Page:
Sales, price comparisons and markdowns are some examples of how a business might use pricing to promote its goods or services. Any claims made about price must be clear, accurate and unambiguous for you as the consumer.

Prices must include or be clear about the 15% Goods and Services Tax (GST). Any surcharges must be declared before you buy. When you see a price on a product or a shelf price, it is reasonable to expect that this is the price you will be charged at the checkout.

You should shop around, don't assume that because there's a discount or sale advertised, it is the cheapest available price.

Discounts

Businesses often discount goods and services and advertise the savings you can make by buying at the discounted price. A common technique is to compare the discounted price with the non-sale price of the good or service (often using "usual", "was", "normal" or "everyday" prices) to highlight the bargain.

The 'usual', 'was', 'normal' or 'everyday' price all mean the same thing – they are a reference to the price at which a good or service is usually sold, or the price at which the good or service was offered before it was marked down.

A business that makes these types of discount claims might mislead consumers if:

  • it does not charge the "usual" price
  • the 'usual' price is made up only for comparison purposes
  • the claimed usual price is one of many prices at which the business commonly sells the good or service
  • the claimed usual price is out of date.

If a business routinely sells products at a promotional price, then the promotional price becomes the usual selling price. It would be misleading for a business to keep claiming it was discounting a price when the discounted price had become the usual selling price.

Example:

A nationwide supermarket chain claimed customers could save "at least 20%" or "at least 25%" off all beer in a special promotion. However, it had been 32 weeks since the shelf price had been displayed for some products and the claimed saving of 20% off was misleading as the product had been sold at a lower price for that period. The Commission issued the company with a warning.

Recommended retail price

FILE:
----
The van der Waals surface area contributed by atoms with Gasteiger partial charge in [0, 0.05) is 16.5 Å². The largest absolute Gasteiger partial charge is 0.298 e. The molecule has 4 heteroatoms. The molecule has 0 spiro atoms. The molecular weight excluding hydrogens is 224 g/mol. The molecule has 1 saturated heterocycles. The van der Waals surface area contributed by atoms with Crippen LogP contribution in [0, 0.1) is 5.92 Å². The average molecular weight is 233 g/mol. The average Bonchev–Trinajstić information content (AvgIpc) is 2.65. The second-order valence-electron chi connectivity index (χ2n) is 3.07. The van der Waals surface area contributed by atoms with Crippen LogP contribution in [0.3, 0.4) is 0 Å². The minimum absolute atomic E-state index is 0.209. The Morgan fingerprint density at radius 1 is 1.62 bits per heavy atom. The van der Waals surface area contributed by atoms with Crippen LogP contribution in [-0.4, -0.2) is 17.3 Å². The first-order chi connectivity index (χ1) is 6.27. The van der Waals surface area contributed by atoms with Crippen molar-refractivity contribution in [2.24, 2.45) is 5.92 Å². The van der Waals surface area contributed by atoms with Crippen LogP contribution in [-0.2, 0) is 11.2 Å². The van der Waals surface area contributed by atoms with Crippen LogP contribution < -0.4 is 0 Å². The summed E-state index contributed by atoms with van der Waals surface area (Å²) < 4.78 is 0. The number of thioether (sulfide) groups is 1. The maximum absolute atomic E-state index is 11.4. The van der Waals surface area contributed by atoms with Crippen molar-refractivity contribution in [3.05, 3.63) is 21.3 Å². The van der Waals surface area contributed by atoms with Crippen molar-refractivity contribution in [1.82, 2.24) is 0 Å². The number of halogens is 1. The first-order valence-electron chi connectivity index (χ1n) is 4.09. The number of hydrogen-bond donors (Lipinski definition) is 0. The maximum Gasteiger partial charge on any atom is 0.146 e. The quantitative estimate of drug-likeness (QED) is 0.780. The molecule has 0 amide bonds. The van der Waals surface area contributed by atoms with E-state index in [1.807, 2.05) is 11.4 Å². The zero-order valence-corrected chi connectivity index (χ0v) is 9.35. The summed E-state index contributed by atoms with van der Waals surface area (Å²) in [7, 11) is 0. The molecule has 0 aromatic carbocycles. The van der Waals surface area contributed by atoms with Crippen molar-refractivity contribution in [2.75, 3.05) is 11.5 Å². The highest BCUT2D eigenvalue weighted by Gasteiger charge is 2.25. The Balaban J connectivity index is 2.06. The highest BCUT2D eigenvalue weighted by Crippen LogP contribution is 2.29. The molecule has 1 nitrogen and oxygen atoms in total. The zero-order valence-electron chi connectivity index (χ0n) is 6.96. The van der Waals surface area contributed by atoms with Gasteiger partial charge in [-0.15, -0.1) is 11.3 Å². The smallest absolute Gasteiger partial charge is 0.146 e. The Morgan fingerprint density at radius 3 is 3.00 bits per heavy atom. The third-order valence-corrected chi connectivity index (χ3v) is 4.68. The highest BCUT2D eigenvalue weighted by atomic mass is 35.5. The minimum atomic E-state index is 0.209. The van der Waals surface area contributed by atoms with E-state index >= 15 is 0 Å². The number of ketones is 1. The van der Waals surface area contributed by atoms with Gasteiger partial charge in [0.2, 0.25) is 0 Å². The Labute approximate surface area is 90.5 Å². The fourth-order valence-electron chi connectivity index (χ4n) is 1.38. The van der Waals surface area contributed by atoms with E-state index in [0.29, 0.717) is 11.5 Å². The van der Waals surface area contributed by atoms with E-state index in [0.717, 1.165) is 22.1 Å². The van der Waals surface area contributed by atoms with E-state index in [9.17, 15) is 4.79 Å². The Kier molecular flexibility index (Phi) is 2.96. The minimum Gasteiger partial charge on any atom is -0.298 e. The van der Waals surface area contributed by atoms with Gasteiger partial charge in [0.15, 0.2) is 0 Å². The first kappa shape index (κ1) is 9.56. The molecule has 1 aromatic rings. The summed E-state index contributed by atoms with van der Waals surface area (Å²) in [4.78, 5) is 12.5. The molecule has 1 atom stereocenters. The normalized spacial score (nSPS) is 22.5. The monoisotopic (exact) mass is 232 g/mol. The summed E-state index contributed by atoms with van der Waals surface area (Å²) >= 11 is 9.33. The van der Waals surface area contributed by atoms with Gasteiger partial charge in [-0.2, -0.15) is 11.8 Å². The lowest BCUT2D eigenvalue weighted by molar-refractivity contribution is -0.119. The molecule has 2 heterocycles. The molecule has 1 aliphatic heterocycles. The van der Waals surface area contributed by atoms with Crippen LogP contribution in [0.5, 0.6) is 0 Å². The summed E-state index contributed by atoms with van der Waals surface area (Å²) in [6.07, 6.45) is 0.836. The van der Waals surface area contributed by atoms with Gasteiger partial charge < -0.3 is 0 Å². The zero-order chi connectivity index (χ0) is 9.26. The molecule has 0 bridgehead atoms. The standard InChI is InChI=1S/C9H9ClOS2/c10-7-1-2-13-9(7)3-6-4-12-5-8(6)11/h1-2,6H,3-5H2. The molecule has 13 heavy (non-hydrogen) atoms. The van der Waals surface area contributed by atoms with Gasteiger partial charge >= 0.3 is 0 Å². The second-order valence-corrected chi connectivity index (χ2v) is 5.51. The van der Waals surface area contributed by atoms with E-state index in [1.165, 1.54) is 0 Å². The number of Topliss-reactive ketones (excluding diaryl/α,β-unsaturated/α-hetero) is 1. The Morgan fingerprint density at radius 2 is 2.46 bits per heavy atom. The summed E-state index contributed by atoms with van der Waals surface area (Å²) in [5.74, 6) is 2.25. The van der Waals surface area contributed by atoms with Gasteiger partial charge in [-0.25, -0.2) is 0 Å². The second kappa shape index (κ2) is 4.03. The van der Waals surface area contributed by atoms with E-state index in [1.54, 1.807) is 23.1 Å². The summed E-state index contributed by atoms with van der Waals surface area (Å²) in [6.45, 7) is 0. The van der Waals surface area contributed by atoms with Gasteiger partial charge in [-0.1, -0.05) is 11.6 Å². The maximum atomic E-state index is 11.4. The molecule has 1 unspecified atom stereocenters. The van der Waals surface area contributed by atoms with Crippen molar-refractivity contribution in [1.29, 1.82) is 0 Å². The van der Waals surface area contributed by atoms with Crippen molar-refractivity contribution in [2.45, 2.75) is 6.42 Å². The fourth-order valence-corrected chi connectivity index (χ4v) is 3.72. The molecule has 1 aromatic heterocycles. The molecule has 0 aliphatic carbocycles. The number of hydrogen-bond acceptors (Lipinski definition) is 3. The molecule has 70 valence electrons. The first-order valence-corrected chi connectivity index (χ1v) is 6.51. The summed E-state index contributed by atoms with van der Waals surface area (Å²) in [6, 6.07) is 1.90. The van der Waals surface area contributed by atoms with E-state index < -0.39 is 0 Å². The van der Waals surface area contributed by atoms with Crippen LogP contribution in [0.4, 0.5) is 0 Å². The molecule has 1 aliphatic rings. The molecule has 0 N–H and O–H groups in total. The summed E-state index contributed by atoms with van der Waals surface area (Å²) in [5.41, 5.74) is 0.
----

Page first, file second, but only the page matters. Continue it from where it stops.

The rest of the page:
A recommended retail price (RRP) is the price a manufacturer suggests a retailer sells a product. However, a retailer is under no legal obligation to sell a good at the RRP and will often sell below the RRP.

It may be misleading for a retailer to make a comparison with an RRP unless it is a genuine manufacturer's RRP and reflects a price at which the item is readily available.

Comparisons with competitors

If a business compares its prices with a competitor's (for example, "Elsewhere $X, our price $Y"), the goods or services compared should be exactly the same, not just similar.

The business should also be able to substantiate the comparison by identifying where its customers can purchase those goods or services at that price.

Sales

In the mind of the consumer, the word "sale" means an opportunity to buy goods at reduced prices for a limited time.

There are many different types of sales. All sales, however, imply that a lower price than usual is being charged and you should expect that any goods or services a business promotes as part of a sale are priced below normal levels. If a sale does not include stock already on sale or discounted, then this must be clearly disclosed. Likewise, a business should make it clear if a sale is limited to certain products.

Example:

A nationwide bicycle retailer used exaggerated discounting strategies that gave customers the impression they were buying bikes at significant mark-downs from the normal retail price - typically 50% off. It also advertised clearance specials that created the impression that the discounts were for a limited time only. In fact, the discounted prices were the usual selling prices and out of nearly 6,000 bike sales the Commission investigated only 30 were sold at the so-called full price. The discounted prices were regularly available by the company. The company was convicted and fined $800,000.

Special offers

Businesses advertising "special offers"or "specials" must be offering something genuinely special – such as lower prices, add-on or additional features – or they risk misleading consumers.

Businesses may also mislead you if they advertise a special offer widely but only a few people are able to take it up. A business must clearly state any limitations or qualifications to a special offer, such as if there are limits on the number of items per customer or there is limited stock available.

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